Most of the time, issues in the workplace go beyond sentiments. Negotiations are won more on evidence, rather than emotional outbursts.
Ingredient #4: Clear and Effective Communication
When effective communication is missing, successful negotiations take the back door. Hence, the place of proper communication cannot be overemphasized during negotiations.
Body language, tone of voice, and other communicative signals can all contribute to the way it plays out. Of course, effective communication goes beyond just talking. It’s expedient that you present salient points supported by irresistible data or facts. What is more, you should check out terminologies or keywords which are likely to resonate with the other party.
Furthermore, good communication triggers great rapport and that’s a tactic that works well in negotiations.
While working for a training firm years back, my boss sent me to discuss a business deal with a prospective client. It was impromptu.
I was a bit edgy and I felt the whole discussion was going to crash down on me. However, I got to the client’s office and a discussion came up regarding colours.
As the discussion went on, I chipped in my ideas and the rapport grew stronger. In the end, I got the cheque!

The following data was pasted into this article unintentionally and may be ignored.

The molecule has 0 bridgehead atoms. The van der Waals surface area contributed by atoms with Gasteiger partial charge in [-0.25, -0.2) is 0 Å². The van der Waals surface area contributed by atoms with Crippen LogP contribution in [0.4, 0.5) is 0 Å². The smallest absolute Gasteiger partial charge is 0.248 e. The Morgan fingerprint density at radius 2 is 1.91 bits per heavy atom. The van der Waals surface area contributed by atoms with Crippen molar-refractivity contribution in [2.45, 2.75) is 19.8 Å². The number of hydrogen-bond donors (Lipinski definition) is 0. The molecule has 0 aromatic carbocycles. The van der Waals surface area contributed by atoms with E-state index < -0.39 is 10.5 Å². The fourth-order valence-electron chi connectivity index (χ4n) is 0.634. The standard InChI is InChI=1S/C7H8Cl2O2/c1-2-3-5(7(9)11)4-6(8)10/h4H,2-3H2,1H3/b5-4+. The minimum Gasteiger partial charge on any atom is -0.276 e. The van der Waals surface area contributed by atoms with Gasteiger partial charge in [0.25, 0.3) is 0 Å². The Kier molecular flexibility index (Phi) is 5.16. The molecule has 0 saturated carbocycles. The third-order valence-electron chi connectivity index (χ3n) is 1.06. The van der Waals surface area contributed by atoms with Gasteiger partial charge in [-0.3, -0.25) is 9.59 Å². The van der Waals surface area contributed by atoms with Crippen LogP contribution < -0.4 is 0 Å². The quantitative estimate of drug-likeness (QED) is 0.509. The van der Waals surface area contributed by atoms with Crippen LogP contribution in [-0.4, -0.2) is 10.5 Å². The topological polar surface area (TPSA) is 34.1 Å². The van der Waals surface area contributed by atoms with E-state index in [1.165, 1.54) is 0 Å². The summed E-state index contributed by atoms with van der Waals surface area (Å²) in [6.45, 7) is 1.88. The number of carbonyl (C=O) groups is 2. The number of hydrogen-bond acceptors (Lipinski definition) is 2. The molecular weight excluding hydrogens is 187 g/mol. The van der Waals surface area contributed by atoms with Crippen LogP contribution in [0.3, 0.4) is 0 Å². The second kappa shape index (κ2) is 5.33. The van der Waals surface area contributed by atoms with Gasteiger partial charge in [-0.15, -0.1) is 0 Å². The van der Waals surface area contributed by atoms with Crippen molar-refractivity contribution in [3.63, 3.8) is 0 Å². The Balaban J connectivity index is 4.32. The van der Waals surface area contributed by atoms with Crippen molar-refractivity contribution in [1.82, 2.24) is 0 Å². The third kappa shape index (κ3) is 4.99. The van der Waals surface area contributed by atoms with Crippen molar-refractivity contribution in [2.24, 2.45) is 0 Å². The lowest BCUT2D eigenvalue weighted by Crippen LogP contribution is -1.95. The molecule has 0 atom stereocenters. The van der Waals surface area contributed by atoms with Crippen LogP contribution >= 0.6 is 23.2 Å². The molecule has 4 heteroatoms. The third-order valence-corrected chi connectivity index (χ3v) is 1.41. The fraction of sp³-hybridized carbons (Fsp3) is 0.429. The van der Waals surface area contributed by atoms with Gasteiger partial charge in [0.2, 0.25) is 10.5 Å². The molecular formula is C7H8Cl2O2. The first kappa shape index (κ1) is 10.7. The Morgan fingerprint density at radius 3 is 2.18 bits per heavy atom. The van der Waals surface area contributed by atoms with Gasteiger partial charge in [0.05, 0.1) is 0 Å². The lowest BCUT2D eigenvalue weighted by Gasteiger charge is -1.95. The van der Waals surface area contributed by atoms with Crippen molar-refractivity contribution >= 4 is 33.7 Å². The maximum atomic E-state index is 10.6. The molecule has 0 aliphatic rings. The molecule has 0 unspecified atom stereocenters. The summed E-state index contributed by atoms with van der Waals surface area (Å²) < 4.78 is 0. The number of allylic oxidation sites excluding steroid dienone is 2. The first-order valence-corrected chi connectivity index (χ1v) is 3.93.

I think some good communication bailed me out right there. In actual fact, many businesses deals don’t happen when talking business. They happen as a result of rapport based on relationship.
So, your approach matters a lot in negotiations. Sometimes you can head on to a negotiation win by quickly building rapport with the other party in the negotiation.
In actual fact, many businesses deals don’t happen when talking business. They happen as a result of rapport based on relationship.
Ingredient #5: Collaboration
Collaboration is a key factor as you look ahead to your negotiations. Hence, don’t make the entire discussion all about yourself. You should show you’ve got the interest of the other party at heart too.
It’s quite important to seek mutual benefits in negotiation.
For instance, if you’re negotiating a business deal with a client, let the client understand the processes and the efforts you’ll put in to increase their bottom line.
With adequate collaboration, you can drive your negotiations to a win-win for you and the other party.
Ingredient #6: Apt Decision-making
The climax of every negotiation is to arrive at a decision that works for both parties. Having weighed all your options, with all the alternatives presented by the other party, you can either decide to consent or rather walk away.
Sometimes, you can even allow the negotiation to rest for the time being, and then, give it a shot at another time in the future.
If you are walking away from a negotiation, ensure you do it decorously, to avoid any hostility with the other party. After all, you may still need to open up that negotiation sometime again.